I’m not usually interested in books that are touted to be just like another book, but after reading reviews of When She Woke that compared it to The Scarlet Letter and The Handmaid’s Tale—two of my favorite books—I was intrigued. Hillary Jordan’s second novel takes place in the near future, a dystopic future where criminals are infected with viruses to turn their skins bright red, blue, green or yellow depending upon the severity of their crimes. The heroine of the novel, Hannah Payne (an obvious homage to The Scarlet Letter’s Hester Prynne), is convicted of murder for procuring an illegal abortion and sentenced to live her life as a Chrome. Chromes—the brightly-colored convicts—generally suffer particularly awful fates as they are shunned, beaten, or worse by members of their community. When She Woke follows Hannah Payne as she attempts to deal with brutal realities of life as an outsider.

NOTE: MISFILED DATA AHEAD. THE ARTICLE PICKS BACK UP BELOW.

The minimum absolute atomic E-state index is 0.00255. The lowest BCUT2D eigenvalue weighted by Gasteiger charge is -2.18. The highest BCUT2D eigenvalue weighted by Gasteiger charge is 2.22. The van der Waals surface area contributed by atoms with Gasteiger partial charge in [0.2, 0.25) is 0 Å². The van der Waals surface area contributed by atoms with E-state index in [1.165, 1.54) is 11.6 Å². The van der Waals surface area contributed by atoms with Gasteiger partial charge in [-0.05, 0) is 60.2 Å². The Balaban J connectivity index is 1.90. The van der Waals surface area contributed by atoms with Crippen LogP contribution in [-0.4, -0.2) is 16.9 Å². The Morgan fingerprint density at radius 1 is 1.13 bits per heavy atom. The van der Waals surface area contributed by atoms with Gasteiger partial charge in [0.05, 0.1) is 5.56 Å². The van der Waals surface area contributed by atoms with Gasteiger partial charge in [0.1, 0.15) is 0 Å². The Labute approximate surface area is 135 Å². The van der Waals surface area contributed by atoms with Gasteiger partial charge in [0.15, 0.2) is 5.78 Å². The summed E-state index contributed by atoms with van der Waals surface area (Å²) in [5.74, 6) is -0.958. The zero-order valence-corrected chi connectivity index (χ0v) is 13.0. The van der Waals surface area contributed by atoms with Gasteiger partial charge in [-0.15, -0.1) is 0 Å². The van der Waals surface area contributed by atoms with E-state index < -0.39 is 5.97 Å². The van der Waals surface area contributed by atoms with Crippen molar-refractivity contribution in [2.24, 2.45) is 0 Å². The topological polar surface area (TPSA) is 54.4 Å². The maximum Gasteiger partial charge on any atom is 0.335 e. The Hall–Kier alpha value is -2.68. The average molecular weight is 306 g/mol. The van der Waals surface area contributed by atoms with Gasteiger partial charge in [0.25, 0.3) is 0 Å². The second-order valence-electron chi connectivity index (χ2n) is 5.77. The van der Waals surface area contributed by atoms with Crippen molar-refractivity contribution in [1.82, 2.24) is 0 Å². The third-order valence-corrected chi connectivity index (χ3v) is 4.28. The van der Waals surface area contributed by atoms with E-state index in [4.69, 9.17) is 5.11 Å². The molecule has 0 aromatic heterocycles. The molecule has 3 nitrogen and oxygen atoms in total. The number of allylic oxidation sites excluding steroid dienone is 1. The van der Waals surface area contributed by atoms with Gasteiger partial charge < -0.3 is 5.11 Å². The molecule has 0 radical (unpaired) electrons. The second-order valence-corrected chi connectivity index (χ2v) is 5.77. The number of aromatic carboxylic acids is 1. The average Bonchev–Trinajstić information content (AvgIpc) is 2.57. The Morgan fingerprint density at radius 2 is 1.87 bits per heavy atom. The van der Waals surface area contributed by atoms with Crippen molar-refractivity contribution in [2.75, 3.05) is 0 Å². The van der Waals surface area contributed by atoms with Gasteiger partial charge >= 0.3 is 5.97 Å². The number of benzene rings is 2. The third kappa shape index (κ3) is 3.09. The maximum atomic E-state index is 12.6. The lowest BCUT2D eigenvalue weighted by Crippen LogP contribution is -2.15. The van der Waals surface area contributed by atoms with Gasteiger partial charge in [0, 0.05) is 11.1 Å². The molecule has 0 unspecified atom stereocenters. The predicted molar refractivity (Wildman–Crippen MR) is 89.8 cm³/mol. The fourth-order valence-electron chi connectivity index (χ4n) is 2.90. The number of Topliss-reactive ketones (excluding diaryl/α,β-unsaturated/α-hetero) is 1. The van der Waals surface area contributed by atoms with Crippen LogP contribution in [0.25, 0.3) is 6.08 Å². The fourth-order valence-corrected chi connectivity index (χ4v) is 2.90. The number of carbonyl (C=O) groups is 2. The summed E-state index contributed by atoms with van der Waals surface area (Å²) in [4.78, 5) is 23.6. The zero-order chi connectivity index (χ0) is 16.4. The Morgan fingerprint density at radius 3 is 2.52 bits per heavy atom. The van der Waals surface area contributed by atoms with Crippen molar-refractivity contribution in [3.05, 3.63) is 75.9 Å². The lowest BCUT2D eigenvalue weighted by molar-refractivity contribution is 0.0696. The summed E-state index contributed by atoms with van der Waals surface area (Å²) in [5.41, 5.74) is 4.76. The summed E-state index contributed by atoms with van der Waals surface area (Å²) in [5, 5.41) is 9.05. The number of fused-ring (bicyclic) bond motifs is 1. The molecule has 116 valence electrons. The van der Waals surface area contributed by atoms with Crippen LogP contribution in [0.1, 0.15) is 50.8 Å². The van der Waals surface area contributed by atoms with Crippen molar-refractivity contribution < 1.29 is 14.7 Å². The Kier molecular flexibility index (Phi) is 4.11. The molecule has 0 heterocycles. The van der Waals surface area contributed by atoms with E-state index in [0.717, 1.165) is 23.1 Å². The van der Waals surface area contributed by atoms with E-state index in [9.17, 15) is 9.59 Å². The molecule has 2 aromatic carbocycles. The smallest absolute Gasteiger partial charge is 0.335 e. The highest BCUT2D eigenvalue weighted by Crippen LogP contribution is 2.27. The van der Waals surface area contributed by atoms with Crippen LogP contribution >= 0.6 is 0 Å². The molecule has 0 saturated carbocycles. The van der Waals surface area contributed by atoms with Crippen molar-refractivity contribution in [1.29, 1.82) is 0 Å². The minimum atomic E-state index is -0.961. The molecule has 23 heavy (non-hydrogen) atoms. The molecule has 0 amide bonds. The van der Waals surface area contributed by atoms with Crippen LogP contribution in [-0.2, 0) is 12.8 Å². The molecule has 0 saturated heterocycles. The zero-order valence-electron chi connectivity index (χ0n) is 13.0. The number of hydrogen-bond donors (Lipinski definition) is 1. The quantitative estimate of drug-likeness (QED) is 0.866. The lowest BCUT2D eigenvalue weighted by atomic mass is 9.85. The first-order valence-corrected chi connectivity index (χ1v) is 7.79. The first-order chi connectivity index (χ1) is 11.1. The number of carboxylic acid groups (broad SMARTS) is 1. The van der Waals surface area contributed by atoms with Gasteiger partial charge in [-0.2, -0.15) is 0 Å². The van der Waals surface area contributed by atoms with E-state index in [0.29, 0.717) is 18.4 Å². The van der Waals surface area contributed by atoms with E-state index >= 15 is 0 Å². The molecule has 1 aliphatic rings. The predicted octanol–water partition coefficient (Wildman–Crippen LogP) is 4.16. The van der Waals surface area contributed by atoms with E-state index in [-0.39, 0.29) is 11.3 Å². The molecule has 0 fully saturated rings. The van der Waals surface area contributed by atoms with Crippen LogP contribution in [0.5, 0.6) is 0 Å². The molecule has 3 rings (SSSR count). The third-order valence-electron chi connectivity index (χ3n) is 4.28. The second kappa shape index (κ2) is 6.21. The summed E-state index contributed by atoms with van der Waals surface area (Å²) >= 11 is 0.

Though I enjoyed reading it, there are a few things that irked me about the novel. The social commentary is very heavy-handed, and at points I found myself thinking “all right all ready, I get it!” There are also a few things Hannah Payne does that seem out-of-character for her—things done solely to make a point, not because Hannah would have naturally done them. However, for fans of The Scarlet Letter, The Handmaid’s Tale or dystopias like 1984, this is worth the read. It’s absorbing, fast-paced, and thought-provoking.
When She Woke